Man and car: how Mad Max forms the link between the player and the car 


The use of psychological theory in the development.

SlowRun blog author, journalist Justin Rive, wrote a column in which he explained how the psychological theory of self-identification allowed Avalanche to make the player feel connected to his car in Mad Max. It turned out that through it the authors of the game satisfy three basic human needs. We chose from the main material.

Sometimes a special connection arises between man and machine. Notice how the racers talk about their cars, how the sailors talk about the ships. Justin Reeve admits that, as a professional pilot, he understands these feelings. He himself developed some feelings for the airplanes on which he had to fly.

Mad Max developers managed to transfer this connection between the machine and man. The player begins to really worry about your car – Magnum Opus. The answer to how exactly Avalanche succeeded is in the theory of self-identification.

According to her, the psychological health and well-being of a person is supported by three basic needs: autonomy, competence, and interaction with other people. As soon as they “meet”, we feel extremely motivated. Magnum Opus contributes to this in many ways, and it is he who forces the player to continue spending time in Mad Max.

Competence is directly related to skills. Players must feel that they are good at what they do. Many different systems are connected with Magnum Opus, but Avalanche made it so that the player does not get confused in them and does not feel silly.

The ride itself here forgives mistakes. For example, if you fly off a cliff, the car will almost always land on wheels. In addition, Magnum Opus is very well protected – it is able to withstand heavy damage. Because of this, the player can improve their driving skills as he wants.

In other words, with the help of Magnum Opus player competence is growing rapidly. In Mad Max, the user needs to learn a lot, and the game allows him to do it.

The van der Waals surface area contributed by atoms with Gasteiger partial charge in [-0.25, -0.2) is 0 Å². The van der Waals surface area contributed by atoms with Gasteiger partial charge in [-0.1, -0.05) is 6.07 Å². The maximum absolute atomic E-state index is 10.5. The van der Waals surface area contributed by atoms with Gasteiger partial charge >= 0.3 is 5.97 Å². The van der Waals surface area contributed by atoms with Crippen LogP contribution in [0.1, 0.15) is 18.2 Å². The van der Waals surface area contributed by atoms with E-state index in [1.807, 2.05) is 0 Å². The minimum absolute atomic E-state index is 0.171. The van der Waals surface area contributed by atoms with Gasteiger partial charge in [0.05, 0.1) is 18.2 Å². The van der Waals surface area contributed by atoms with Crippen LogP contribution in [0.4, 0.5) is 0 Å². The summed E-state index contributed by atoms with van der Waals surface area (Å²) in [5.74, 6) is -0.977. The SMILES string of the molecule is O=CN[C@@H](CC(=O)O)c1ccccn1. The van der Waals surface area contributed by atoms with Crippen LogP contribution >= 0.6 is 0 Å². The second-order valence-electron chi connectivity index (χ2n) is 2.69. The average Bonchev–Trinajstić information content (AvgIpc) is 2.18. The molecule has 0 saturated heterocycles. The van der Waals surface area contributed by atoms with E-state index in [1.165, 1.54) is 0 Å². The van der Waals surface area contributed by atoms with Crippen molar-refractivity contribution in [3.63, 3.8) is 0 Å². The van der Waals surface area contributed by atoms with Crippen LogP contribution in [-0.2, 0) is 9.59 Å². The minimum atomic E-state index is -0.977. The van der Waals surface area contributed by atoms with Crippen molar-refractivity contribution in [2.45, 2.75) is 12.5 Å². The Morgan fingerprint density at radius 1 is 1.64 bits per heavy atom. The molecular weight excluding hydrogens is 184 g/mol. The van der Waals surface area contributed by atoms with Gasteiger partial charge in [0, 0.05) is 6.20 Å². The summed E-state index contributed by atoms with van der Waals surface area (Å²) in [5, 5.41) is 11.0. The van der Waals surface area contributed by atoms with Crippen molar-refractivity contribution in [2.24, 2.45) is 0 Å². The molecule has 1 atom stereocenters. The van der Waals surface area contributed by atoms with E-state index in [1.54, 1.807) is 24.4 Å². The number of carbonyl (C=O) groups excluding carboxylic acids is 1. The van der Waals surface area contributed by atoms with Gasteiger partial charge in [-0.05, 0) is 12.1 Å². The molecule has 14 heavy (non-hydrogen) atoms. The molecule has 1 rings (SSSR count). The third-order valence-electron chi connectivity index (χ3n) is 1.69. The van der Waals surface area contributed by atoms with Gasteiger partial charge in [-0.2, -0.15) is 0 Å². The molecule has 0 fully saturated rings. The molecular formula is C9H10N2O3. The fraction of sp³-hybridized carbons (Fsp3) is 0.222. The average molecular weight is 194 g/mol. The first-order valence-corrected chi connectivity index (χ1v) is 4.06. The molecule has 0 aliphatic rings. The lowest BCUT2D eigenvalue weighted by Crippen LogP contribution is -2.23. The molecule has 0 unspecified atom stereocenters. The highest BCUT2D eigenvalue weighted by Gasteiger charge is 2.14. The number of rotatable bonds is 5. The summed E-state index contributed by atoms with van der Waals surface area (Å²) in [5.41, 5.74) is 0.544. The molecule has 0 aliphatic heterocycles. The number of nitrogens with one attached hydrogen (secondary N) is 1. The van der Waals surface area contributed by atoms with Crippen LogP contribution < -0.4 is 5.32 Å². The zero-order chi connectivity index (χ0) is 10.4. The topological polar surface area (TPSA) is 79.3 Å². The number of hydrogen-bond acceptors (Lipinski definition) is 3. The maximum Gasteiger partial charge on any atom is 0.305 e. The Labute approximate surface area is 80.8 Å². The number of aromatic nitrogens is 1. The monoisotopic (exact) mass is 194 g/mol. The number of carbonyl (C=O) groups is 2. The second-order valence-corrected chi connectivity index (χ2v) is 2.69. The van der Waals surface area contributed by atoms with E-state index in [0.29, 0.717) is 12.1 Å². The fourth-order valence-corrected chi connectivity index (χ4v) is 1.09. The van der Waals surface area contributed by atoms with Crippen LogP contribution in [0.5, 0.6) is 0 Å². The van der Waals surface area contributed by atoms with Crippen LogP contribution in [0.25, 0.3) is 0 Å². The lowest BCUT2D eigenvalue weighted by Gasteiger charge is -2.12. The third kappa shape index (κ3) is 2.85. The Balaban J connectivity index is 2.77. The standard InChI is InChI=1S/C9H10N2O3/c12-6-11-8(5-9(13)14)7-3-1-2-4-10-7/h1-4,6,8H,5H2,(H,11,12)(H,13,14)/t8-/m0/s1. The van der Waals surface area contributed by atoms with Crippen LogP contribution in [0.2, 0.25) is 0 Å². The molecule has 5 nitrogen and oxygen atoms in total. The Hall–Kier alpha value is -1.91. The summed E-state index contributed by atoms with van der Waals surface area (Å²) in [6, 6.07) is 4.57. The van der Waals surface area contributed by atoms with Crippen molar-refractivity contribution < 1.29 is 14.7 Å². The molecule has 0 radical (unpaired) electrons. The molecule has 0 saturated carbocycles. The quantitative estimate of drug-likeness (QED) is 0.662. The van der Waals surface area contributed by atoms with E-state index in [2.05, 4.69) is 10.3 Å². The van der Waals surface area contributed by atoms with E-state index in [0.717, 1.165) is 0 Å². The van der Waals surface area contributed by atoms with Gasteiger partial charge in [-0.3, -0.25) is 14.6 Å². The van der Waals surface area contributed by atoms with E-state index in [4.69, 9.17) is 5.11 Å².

Autonomy is achieved through control of the environment. Games provide it to players in different ways, but in the case of Mad Max we are talking about customizing Magnum Opus. The game has improvements for Max himself, but they are much smaller than the upgrades of the car.

You can change almost any of its components: the engine, bumper, coloring. There is even an opportunity to change the body. Each user can choose what he likes exactly. Reeves believes that Mad Max provides almost unlimited scope for self-expression.

As for the relationship between people, in games this need is satisfied by developing relations between the player and the NPC. In Mad Max, Magnum Opus has a “own voice” – a mechanic nicknamed Tinman.

In addition to fighting features, such as the ability to “harpoon” the enemy car, it shares with the players useful tips on the condition of the car. According to the author, the role of the Tinman in battle is far less significant than in the process of player motivation. He speaks for Magnum Opus, thereby satisfying the need for relationships between people.

In conclusion, Reeves says that the Mad Max car is a perfect example of how games can satisfy three basic human needs. Due to this, the vehicle has a strong effect on the player.


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